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MRI Handbook: MR Physics, Patient Positioning, and Protocols
Magnetic resonance imaging MRI is the imaging modality of choice for the evaluation of the brachial plexus due to its superior soft tissue resolution and multiplanar capabilities. The evaluation of the brachial plexus however represents a diagnostic challenge for the clinician and the radiologist. The imaging assessment of the brachial plexus, in particular, has been traditionally challenging due to the complexity of its anatomy, its distribution in space and due to technical factors. Herein, we describe a modified technique used in our institution for the evaluation of the brachial plexus which led to a substantial decrease in scanning time and to better visualization of all the segments of the brachial plexus from the roots to the branches, in only one or two images, facilitating therefore the understanding of the anatomy and the interpretation of the study. To our knowledge, we are the first group to describe this technique of imaging the brachial plexus. We illustrate the benefit of this modified technique with an example of a patient with a lesion in the proximal branches of the left brachial plexus that was clinically suspected but missed on conventional brachial plexus imaging for six consecutive years. In addition, we review the common and infrequent benign and malignant pathology that can affect the brachial plexus.
Coverage should be from T11 down to S2, with sufficient slices to include left and right nerve roots see Fig. This technique is entirely dependent upon the availability of a small Field of View surface coil see below. If your unit does not possess one, complete the recommended sequences, using either the spine coil or a larger surface coil — if possible, the patient should be positioned to lie on the affected side this minimizes motion artefact from breathing. Ascertain the exact position of the suspected tear and mark this with an oil capsule. Position the patient supine and plug the coil in. Supine, hand by side, palm up. If palm up not possible, then thumb up.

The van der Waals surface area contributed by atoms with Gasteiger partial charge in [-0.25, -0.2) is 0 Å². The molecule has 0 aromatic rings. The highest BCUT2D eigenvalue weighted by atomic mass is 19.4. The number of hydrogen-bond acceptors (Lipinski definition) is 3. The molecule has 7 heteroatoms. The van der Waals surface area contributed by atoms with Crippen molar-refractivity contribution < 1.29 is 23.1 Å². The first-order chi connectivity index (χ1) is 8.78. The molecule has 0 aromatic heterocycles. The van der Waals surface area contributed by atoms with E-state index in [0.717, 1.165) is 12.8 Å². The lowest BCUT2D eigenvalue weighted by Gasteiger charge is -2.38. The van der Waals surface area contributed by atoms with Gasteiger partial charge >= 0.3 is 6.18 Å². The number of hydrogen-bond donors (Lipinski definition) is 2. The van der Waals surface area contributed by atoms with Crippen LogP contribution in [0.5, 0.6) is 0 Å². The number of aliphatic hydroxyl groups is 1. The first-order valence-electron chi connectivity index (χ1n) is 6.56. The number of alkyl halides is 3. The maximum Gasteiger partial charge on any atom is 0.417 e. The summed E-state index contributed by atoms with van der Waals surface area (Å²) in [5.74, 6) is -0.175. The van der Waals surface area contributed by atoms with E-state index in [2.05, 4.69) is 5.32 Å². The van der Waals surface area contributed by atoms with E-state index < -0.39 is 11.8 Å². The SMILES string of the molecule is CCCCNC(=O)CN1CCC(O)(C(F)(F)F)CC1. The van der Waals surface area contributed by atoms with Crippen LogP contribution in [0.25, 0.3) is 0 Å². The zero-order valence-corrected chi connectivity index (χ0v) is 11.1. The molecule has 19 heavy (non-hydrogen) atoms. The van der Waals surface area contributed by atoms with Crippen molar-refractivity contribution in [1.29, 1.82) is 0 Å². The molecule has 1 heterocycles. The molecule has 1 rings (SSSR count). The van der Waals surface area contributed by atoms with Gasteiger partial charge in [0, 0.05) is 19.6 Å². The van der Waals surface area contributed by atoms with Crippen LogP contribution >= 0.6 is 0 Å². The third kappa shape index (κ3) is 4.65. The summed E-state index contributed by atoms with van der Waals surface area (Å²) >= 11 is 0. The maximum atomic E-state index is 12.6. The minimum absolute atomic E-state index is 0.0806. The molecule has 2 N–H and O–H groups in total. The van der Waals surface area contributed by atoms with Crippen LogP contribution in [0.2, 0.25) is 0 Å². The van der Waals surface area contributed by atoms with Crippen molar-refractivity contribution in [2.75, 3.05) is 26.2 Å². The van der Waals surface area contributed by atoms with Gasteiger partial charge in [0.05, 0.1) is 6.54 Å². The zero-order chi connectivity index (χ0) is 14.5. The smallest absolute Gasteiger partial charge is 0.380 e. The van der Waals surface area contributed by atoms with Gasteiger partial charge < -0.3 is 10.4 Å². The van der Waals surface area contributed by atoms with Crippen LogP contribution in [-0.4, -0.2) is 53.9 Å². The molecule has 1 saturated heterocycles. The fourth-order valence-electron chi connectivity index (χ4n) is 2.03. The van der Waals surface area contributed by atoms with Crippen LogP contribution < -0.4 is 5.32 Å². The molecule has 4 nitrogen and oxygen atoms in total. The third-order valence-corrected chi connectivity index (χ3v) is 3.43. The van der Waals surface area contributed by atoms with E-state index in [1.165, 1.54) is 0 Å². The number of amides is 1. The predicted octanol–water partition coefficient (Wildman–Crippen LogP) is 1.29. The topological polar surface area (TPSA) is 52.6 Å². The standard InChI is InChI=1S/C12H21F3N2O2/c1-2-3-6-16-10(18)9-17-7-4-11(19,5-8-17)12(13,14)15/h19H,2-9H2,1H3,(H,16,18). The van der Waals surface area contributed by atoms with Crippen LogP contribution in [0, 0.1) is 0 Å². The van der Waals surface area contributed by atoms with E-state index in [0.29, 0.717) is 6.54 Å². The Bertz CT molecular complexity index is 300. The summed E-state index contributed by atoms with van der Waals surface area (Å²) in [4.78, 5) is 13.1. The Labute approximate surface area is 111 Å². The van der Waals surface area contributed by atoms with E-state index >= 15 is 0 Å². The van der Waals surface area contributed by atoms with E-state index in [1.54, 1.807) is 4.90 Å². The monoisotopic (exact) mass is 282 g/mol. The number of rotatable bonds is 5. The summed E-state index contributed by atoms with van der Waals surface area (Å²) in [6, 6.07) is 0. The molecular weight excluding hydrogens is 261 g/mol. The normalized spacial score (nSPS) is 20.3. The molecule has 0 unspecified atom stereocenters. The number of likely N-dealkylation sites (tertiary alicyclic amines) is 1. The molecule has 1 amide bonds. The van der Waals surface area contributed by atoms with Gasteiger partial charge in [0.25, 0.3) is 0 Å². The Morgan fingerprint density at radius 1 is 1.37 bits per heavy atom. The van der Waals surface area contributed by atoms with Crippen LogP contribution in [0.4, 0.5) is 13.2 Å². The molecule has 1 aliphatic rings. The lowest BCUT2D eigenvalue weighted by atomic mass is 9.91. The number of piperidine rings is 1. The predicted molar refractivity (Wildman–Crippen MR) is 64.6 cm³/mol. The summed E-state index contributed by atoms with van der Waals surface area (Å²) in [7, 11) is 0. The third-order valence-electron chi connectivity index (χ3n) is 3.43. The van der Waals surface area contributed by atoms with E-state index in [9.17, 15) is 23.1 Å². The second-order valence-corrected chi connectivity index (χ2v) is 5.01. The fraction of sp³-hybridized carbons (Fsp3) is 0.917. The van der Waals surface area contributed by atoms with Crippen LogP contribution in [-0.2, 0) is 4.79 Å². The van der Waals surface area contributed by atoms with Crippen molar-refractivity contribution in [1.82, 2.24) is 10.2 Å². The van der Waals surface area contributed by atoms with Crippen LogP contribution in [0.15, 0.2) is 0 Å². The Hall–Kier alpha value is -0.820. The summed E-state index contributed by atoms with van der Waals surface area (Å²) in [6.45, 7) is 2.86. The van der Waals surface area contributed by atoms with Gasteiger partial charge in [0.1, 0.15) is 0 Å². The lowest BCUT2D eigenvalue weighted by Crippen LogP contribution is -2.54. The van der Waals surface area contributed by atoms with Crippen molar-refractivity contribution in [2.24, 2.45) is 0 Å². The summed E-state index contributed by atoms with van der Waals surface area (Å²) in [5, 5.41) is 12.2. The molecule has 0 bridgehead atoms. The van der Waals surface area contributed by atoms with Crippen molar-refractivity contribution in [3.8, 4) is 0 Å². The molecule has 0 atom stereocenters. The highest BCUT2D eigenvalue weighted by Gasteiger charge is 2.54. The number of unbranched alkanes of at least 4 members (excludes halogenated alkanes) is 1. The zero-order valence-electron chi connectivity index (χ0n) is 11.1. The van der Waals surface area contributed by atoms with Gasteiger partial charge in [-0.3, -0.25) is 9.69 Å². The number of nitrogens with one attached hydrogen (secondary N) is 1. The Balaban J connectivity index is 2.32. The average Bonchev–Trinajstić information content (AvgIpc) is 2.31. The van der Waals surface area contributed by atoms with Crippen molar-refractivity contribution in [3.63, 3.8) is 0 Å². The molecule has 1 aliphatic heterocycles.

This site provides clear and easily accessible guide to many of the practical aspects of MRI including MRI protocols, MRI planning, MRI anatomy, MRI.
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Cardiovascular MRI offers you valuable information for a number of sophisticated clinical questions, as well as excellent soft tissue differentiation, high spatial and temporal resolution, and 3D and 4D data acquisition. Today, MRI is widely regarded as one of the most comprehensive diagnostic tools in cardiology, but also as a highly complex examination. Siemens helps you bring cardiac MRI into your clinical routine. Connect with new capabilities. Gain speed, reliability and ease of use with BioMatrix Technology. Expand toward precision medicine by improving diagnostic accuracy and facilitating individual treatment strategies. Our MRI application portfolio enables you to overcome daily obstacles in cardiovascular imaging.